A Little Self-Honesty

So you have now been in America awhile. Your child is enrolled in the local public school. You are now employed and possibly enrolled in school with hopes of improving your family finances. Everything looks good…except that your child just doesn’t seem to be going along with the plan; he/she is under-performing in school. Now what?

1. First contact the teacher and set up an appointment to discuss your child’s performance and what you can do at home.

Keep in mind that the teacher’s job is just as demanding as yours; perhaps it is more demanding than yours. Just because you work and go to school doesn’t mean the teacher has endless time because she or he has one job. (You don’t know that for a fact). Keep in mind that being an American now doesn’t mean that you may be unduly aggressive when communicating with the teacher or that you can make unreasonable demands on a teacher’s time or resources. The fact is that the school employs teachers for a limited number of hours for a finite amount of money and your child is not the only child in the class.

2. Be prepared to ask questions and to listen during the conference.

Be realistic about your child’s ability and your expectations. Keep in mind that this is not the forum for discussing other people’s children or comparing them to your own. Focus on your own child. Your child’s under-performance is the issue. You may hear some things about your child that may not please you. Listen. Be honest. Honesty gets one more help than defensiveness ever will. Do not expect the teacher to be able to resolve all your concerns about your child. The American way of schooling is a participatory one. You must be involved in your child’s learning. Your role in your child’s education goes beyond getting your child to school on time and making sure homework is completed. Schooling in America demands that a parent practice concepts and skills learned at school with his/her child.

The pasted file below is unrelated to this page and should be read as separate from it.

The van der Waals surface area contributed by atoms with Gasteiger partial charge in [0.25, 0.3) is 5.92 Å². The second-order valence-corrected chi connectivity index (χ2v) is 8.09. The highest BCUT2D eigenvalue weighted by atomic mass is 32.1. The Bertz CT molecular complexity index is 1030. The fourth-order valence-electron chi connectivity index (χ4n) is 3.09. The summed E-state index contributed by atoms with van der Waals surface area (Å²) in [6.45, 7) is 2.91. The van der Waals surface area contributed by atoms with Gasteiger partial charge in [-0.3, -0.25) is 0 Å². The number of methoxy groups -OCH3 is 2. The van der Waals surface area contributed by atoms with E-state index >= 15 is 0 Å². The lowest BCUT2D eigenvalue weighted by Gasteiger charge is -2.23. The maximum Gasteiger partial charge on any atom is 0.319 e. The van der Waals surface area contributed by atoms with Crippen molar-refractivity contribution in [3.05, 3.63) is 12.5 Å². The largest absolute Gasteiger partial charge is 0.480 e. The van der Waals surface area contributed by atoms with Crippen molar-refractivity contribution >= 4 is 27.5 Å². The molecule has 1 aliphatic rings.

3. Read between the lines.

Most teachers in the United States will not be blunt with you. The culture in many Third world countries permits the teacher to be very direct. This is not the norm in the United States. Most American teachers speak from an empathetic stance and are quite diplomatic when talking about their students. Don’t expect to hear, “Chinye is failing.” The teacher is more likely to say, “Chinye is having a difficult time.” Just because a teacher offers to tutor your child beyond the school day doesn’t mean that you should relinquish your responsibility to find time to work with your child at home. Finding time for your child may mean that you will have to decline a few invitations to social gatherings or that you need to come home a little earlier from that extended religious service. You may even have to pay for extra tutoring. This is not a new concept to any one who grew up in Nigeria. Many of us had extra lessons after school. You have to decide how you will find necessary extra time and resources for your child.

4. Follow Up… Don’t rest on your oars.

You have had a meaningful conference with the teacher and you have enrolled your child in an after-school tutoring program. Your work is not done. You must monitor your child’s performance. True. Your child will never be expelled for failing grades. However, don’t wait until the report card or the next time the teacher contacts you to pay attention to what how your child is doing in school. Don’t blame the teacher for your child’s under-performance. Keep in mind that your child goes home with you at the end of the day. Public school may be tuition free, however you must participate fully to reap the full benefits of the savings.

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